Archaeology and museums department: Sindh doesn’t have money to pay workers of devolved sites

Auditor-General of Pakistan, Revenue, refuses to release funds.

Hafeez Tunio May 03, 2011

KARACHI: The management of the federal department of archaeology and museums has been handed over to the provinces, following the enactment of the 18th Amendment.

According to the amendment, powers of most federal ministries, departments and institutions must be transferred to the provinces.

Despite the transfer, the employees of the archaeological sites – including the National Museum of Pakistan, the Quaid-i-Azam House Museum (Flagstaff House), Quaid-i-Azam’s birthplace Wazir Mansion and exploration branches that initiate the excavation of historical places – have not being paid since March.

The office of the Auditor-General of Pakistan, Revenue, (AGPR), has in a letter refused to release the funds, saying the payment of salaries is the responsibility of the provincial government after the devolution.

An employee of the exploration branch said that as soon as the devolution orders were passed on April 5, they had reported to the Sindh culture department secretary. They still have not been paid for the month of March. “We have also reminded the department many times about our salaries but the provincial government has not given us a proper response yet,” he said.

“How can we work without salaries? How will we survive? And all the employees are confused why they have been asked to work on a deputation basis,” a senior official at the National Museum told The Express Tribune.

The federal government handed the sites over to the provincial government, but it seems like they are not willing to accept them, he said.

Around 100 employees are working at the National Museum, 35 at the exploration branch and 40 at Quaid-i-Azam Muhammad Ali Jinnah’s birthplace.

Some employees threatened to go to court if they were not paid soon.

The culture minister and secretary were not available for comment, but the Culture Director-General Ramzan Awan told The Express Tribune that the funds had been released and salaries would be paid soon. “The Sindh government has made it clear that it cannot afford to pay salaries to employees of the devolved departments, therefore the federal government has been asked to bear all the expenses until next year’s National Finance Commission Award.” When asked about the employees’ deputation basis, he said, “I don’t have any idea about this.”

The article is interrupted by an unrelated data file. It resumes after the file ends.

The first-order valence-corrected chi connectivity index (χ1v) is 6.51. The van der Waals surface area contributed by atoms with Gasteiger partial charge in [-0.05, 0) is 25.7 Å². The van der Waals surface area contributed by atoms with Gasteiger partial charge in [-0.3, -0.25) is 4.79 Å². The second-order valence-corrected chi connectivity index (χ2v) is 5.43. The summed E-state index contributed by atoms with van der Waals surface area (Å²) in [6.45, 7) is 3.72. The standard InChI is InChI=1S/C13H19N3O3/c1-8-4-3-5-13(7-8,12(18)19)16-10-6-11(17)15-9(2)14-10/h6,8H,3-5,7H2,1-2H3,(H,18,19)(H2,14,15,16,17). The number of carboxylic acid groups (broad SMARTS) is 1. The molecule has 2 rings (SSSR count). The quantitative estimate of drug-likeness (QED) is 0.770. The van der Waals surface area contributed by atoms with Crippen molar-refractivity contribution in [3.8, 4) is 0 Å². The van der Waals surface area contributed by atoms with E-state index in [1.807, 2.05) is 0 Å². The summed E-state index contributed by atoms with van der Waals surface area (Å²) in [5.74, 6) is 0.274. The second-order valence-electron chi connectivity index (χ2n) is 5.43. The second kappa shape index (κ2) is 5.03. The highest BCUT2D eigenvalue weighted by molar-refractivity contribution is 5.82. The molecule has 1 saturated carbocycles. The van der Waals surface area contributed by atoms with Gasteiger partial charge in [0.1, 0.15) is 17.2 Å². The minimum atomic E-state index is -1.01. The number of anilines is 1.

Awan said that around 130 archaeological sites including Mohen jo Daro and its central library, the Makli necropolis, Rani Kot, Umerkot, Bhambhore Museum near Thatta and Kot Diji Khairpur are now Sindh’s responsibility.

The state of museums

Most archaeological sites and museums in Sindh have been neglected for many years.

No project or work has been initiated to preserve the monuments and artefacts.

“We don’t know much about some relics in the museums as no research has been conducted so far,” said a National Museum official.

Meanwhile director-general Awan assured, “We have sent a summary to the chief minister to grant us Rs500 million for the preservation of archaeological sties. I hope the scheme will be included in the upcoming Annual Development Plan.”

Published in The Express Tribune, May 3rd, 2011.



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